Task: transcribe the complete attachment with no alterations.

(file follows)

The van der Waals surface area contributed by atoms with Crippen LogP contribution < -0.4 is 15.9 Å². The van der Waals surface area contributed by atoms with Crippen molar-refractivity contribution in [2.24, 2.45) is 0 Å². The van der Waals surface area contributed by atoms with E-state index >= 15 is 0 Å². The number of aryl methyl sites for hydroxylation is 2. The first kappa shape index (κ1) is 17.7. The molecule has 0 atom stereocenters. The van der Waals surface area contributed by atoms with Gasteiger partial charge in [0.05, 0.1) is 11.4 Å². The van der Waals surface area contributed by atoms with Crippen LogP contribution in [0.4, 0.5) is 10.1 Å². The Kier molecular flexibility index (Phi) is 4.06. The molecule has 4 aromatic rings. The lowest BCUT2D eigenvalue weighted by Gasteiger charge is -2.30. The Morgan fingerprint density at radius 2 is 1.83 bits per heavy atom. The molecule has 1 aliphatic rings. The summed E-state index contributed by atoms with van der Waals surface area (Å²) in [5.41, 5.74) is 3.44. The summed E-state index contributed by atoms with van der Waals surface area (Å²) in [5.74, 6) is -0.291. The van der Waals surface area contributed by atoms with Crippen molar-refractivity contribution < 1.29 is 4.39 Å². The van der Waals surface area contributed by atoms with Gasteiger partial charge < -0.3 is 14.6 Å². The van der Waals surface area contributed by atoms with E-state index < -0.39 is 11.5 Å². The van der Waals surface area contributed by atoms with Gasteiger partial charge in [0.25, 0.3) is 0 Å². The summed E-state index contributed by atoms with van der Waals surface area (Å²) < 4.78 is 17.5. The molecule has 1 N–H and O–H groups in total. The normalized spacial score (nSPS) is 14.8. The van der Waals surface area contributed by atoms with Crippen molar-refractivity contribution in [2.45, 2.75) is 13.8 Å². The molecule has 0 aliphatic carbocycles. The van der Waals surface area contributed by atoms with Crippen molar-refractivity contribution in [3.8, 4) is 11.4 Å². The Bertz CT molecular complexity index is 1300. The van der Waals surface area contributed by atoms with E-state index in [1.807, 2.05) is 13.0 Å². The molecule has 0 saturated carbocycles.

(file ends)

The van der Waals surface area contributed by atoms with Crippen LogP contribution < -0.4 is 15.9 Å². The van der Waals surface area contributed by atoms with Crippen molar-refractivity contribution in [2.24, 2.45) is 0 Å². The van der Waals surface area contributed by atoms with E-state index >= 15 is 0 Å². The number of aryl methyl sites for hydroxylation is 2. The first kappa shape index (κ1) is 17.7. The molecule has 0 atom stereocenters. The van der Waals surface area contributed by atoms with Gasteiger partial charge in [0.05, 0.1) is 11.4 Å². The van der Waals surface area contributed by atoms with Crippen LogP contribution in [0.4, 0.5) is 10.1 Å². The Kier molecular flexibility index (Phi) is 4.06. The molecule has 4 aromatic rings. The lowest BCUT2D eigenvalue weighted by Gasteiger charge is -2.30. The Morgan fingerprint density at radius 2 is 1.83 bits per heavy atom. The molecule has 1 aliphatic rings. The summed E-state index contributed by atoms with van der Waals surface area (Å²) in [5.41, 5.74) is 3.44. The summed E-state index contributed by atoms with van der Waals surface area (Å²) in [5.74, 6) is -0.291. The van der Waals surface area contributed by atoms with Crippen molar-refractivity contribution < 1.29 is 4.39 Å². The van der Waals surface area contributed by atoms with Gasteiger partial charge < -0.3 is 14.6 Å². The van der Waals surface area contributed by atoms with E-state index < -0.39 is 11.5 Å². The van der Waals surface area contributed by atoms with Gasteiger partial charge in [0.25, 0.3) is 0 Å². The summed E-state index contributed by atoms with van der Waals surface area (Å²) < 4.78 is 17.5. The molecule has 1 N–H and O–H groups in total. The normalized spacial score (nSPS) is 14.8. The van der Waals surface area contributed by atoms with Crippen molar-refractivity contribution in [2.45, 2.75) is 13.8 Å². The molecule has 0 aliphatic carbocycles. The van der Waals surface area contributed by atoms with Crippen molar-refractivity contribution in [3.8, 4) is 11.4 Å². The Bertz CT molecular complexity index is 1300. The van der Waals surface area contributed by atoms with E-state index in [1.807, 2.05) is 13.0 Å². The molecule has 0 saturated carbocycles.